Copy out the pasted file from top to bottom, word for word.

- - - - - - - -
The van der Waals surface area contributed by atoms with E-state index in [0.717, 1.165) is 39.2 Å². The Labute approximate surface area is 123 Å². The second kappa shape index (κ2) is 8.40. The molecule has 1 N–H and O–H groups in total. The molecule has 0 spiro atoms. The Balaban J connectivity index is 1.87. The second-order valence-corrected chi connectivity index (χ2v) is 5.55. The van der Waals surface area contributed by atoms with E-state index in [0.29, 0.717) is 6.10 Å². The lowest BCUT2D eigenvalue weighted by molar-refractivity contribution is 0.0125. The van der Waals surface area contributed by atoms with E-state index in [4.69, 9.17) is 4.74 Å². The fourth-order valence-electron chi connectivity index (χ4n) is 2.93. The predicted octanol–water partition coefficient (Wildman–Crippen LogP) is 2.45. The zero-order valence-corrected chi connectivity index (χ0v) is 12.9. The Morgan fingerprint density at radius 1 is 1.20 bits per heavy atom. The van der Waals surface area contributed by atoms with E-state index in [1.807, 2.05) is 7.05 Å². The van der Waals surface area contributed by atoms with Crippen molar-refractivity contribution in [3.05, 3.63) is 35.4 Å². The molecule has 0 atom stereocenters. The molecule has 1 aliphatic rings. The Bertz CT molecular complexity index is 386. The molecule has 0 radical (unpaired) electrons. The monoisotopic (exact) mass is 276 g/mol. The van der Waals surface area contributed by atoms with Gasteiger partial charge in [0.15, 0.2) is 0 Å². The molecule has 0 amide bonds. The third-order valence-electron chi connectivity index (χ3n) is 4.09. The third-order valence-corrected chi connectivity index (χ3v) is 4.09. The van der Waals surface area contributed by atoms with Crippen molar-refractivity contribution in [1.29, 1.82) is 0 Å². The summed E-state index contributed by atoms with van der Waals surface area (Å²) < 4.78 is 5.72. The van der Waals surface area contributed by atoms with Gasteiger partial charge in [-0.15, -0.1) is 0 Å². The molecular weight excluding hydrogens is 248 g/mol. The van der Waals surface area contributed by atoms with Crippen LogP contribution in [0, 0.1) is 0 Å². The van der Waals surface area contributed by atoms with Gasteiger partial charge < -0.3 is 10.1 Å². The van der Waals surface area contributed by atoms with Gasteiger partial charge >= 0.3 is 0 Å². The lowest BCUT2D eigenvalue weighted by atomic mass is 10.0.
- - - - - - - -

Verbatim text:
The van der Waals surface area contributed by atoms with E-state index in [0.717, 1.165) is 39.2 Å². The Labute approximate surface area is 123 Å². The second kappa shape index (κ2) is 8.40. The molecule has 1 N–H and O–H groups in total. The molecule has 0 spiro atoms. The Balaban J connectivity index is 1.87. The second-order valence-corrected chi connectivity index (χ2v) is 5.55. The van der Waals surface area contributed by atoms with E-state index in [0.29, 0.717) is 6.10 Å². The lowest BCUT2D eigenvalue weighted by molar-refractivity contribution is 0.0125. The van der Waals surface area contributed by atoms with E-state index in [4.69, 9.17) is 4.74 Å². The fourth-order valence-electron chi connectivity index (χ4n) is 2.93. The predicted octanol–water partition coefficient (Wildman–Crippen LogP) is 2.45. The zero-order valence-corrected chi connectivity index (χ0v) is 12.9. The Morgan fingerprint density at radius 1 is 1.20 bits per heavy atom. The van der Waals surface area contributed by atoms with E-state index in [1.807, 2.05) is 7.05 Å². The van der Waals surface area contributed by atoms with Crippen molar-refractivity contribution in [3.05, 3.63) is 35.4 Å². The molecule has 0 atom stereocenters. The molecule has 1 aliphatic rings. The Bertz CT molecular complexity index is 386. The molecule has 0 radical (unpaired) electrons. The monoisotopic (exact) mass is 276 g/mol. The van der Waals surface area contributed by atoms with Gasteiger partial charge in [0.15, 0.2) is 0 Å². The molecule has 0 amide bonds. The third-order valence-electron chi connectivity index (χ3n) is 4.09. The third-order valence-corrected chi connectivity index (χ3v) is 4.09. The van der Waals surface area contributed by atoms with Crippen molar-refractivity contribution in [1.29, 1.82) is 0 Å². The summed E-state index contributed by atoms with van der Waals surface area (Å²) < 4.78 is 5.72. The van der Waals surface area contributed by atoms with Gasteiger partial charge in [-0.15, -0.1) is 0 Å². The molecular weight excluding hydrogens is 248 g/mol. The van der Waals surface area contributed by atoms with Crippen LogP contribution in [0, 0.1) is 0 Å². The van der Waals surface area contributed by atoms with Gasteiger partial charge < -0.3 is 10.1 Å². The van der Waals surface area contributed by atoms with Gasteiger partial charge >= 0.3 is 0 Å². The lowest BCUT2D eigenvalue weighted by atomic mass is 10.0.